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Central Asia: One Hundred Thirty Years of Russian Dominance, A Historical Overview
edited by Edward A. Allworth
Duke University Press, 1994
Paper: 978-0-8223-1521-6 | Cloth: 978-0-8223-1554-4 | eISBN: 978-0-8223-9624-6
Library of Congress Classification DK851.C46 1994
Dewey Decimal Classification 958

ABOUT THIS BOOK | AUTHOR BIOGRAPHY | TOC | REQUEST ACCESSIBLE FILE
ABOUT THIS BOOK
For centuries, Central Asia has been a leading civilization, an Islamic heartland, and a geographical link between West and East. After a long traditional history, it is now in a state of change. With the breakup of the Soviet Union in 1991, five newborn Central Asian states have emerged in place of the former Soviet Central Asia and Afghanistan. Central Asia provides the most comprehensive survey of the history of the impact of Russian rule upon the political, economic, social, intellectual, and cultural life of this diverse region. Together, these essays convey a sense of the region’s community as well as the divisive policies that have affected it for so long.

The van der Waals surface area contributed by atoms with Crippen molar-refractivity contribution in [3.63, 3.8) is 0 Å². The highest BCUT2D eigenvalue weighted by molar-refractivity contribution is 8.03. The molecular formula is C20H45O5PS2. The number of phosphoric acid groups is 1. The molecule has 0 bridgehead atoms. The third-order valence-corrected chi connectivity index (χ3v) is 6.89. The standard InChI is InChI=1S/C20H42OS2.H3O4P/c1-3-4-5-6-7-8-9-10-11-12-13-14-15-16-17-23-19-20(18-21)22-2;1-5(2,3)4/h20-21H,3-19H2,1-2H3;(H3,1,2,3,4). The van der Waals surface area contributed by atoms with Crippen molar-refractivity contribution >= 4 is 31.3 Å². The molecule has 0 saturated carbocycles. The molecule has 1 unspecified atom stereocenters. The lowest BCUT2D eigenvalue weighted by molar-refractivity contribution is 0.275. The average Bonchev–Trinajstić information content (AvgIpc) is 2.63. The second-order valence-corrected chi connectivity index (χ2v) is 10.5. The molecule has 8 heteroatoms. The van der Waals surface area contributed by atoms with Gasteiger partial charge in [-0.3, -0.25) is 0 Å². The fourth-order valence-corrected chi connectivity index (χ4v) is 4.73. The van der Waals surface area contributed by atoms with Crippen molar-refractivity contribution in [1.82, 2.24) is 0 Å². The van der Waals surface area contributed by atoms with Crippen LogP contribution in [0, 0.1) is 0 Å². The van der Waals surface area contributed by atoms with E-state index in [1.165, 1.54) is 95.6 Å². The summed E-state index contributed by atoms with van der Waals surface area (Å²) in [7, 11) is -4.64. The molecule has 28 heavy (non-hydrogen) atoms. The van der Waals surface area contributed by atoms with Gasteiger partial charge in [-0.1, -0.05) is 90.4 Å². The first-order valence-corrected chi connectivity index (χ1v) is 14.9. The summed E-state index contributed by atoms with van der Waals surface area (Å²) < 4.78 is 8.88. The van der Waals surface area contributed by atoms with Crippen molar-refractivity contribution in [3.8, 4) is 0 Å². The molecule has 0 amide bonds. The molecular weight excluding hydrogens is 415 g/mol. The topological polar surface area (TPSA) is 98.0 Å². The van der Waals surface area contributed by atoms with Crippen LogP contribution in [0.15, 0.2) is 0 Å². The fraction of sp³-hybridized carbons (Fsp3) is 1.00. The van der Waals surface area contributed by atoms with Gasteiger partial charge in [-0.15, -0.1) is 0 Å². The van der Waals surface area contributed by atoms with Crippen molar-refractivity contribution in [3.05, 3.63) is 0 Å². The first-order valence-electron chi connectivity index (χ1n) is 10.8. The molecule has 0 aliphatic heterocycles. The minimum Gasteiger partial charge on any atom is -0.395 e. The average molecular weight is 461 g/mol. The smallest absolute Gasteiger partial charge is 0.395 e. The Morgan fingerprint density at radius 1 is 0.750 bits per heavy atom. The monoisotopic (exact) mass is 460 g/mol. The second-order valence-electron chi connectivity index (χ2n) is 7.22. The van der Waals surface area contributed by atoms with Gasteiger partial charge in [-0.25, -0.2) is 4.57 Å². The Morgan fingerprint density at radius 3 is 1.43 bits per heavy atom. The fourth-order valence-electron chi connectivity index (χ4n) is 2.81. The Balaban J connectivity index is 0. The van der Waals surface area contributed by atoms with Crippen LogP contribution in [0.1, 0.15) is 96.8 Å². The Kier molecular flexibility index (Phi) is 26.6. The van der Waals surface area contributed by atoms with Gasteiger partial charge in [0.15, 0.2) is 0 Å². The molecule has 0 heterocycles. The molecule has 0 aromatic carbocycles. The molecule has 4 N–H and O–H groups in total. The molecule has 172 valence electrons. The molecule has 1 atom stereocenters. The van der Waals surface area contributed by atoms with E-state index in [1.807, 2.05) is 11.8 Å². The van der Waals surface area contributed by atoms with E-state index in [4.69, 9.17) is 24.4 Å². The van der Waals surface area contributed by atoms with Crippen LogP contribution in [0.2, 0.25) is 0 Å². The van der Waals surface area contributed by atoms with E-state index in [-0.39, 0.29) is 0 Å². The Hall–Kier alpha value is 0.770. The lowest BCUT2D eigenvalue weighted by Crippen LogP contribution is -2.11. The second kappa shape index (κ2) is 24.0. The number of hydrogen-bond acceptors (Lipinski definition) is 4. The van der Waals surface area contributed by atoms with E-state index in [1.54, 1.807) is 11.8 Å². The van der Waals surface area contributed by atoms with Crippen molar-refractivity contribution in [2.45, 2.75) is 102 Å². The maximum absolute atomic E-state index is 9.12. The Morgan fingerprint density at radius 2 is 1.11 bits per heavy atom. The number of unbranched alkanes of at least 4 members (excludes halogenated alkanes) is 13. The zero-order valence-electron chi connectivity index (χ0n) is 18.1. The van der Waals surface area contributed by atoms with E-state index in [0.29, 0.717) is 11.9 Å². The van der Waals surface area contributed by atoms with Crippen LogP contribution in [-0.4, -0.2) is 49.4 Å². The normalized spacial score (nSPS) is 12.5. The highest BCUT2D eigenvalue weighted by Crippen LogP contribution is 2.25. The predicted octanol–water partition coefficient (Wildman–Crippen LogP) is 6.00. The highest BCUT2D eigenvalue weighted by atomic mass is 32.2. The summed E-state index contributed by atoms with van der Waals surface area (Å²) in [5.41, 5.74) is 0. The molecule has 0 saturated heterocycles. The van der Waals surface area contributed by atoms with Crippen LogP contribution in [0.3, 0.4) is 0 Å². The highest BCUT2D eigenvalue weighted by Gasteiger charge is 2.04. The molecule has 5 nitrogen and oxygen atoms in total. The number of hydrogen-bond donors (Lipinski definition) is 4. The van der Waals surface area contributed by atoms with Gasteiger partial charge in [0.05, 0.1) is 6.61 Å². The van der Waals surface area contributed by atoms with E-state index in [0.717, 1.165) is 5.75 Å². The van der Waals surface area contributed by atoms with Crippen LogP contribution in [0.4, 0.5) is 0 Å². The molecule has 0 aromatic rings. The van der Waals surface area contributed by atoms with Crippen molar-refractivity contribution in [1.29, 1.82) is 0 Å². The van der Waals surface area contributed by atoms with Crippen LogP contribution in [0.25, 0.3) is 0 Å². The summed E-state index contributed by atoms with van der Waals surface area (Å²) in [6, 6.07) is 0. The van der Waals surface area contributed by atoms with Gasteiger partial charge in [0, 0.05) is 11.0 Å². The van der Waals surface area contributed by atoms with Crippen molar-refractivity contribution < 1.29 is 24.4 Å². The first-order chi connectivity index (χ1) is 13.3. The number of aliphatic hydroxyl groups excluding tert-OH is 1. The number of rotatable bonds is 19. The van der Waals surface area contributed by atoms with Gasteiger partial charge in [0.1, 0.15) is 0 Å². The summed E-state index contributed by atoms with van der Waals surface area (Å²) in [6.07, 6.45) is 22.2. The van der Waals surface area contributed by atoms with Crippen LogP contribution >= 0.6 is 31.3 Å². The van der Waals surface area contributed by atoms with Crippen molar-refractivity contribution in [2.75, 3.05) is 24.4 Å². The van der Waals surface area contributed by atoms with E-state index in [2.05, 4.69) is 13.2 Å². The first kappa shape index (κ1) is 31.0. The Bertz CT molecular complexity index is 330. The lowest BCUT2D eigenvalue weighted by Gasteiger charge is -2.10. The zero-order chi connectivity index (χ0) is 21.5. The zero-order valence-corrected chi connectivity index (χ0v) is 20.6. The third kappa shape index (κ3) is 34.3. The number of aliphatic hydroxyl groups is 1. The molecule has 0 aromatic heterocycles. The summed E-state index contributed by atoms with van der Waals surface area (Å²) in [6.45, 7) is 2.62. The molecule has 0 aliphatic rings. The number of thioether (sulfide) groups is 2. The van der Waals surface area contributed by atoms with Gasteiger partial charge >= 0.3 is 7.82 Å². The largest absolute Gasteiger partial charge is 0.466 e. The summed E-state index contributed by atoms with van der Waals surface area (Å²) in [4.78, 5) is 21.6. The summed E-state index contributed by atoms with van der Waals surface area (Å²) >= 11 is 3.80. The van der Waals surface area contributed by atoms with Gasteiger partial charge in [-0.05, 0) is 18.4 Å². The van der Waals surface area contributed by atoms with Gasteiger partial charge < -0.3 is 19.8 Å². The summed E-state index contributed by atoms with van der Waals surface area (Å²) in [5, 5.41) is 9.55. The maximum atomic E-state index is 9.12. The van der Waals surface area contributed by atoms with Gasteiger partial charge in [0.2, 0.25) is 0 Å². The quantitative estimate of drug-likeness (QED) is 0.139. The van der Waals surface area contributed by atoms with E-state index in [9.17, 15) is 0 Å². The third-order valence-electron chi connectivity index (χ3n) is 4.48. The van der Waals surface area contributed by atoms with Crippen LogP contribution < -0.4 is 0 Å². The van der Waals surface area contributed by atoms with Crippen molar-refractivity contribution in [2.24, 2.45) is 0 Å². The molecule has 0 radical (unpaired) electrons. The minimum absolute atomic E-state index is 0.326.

Now in its third edition (it was first published in 1967 and revised in 1989), this new edition of Central Asia has been updated to include a new preface, a revised and updated bibliography, and a final chapter that brings the book up to 1994 in considering the crucial problems that stem from a deprivation of sovereign, indigenous leadership over the past 130 years. This volume provides a broad and essential background for understanding what has led up to the late twentieth-century configuration of Central Asia.

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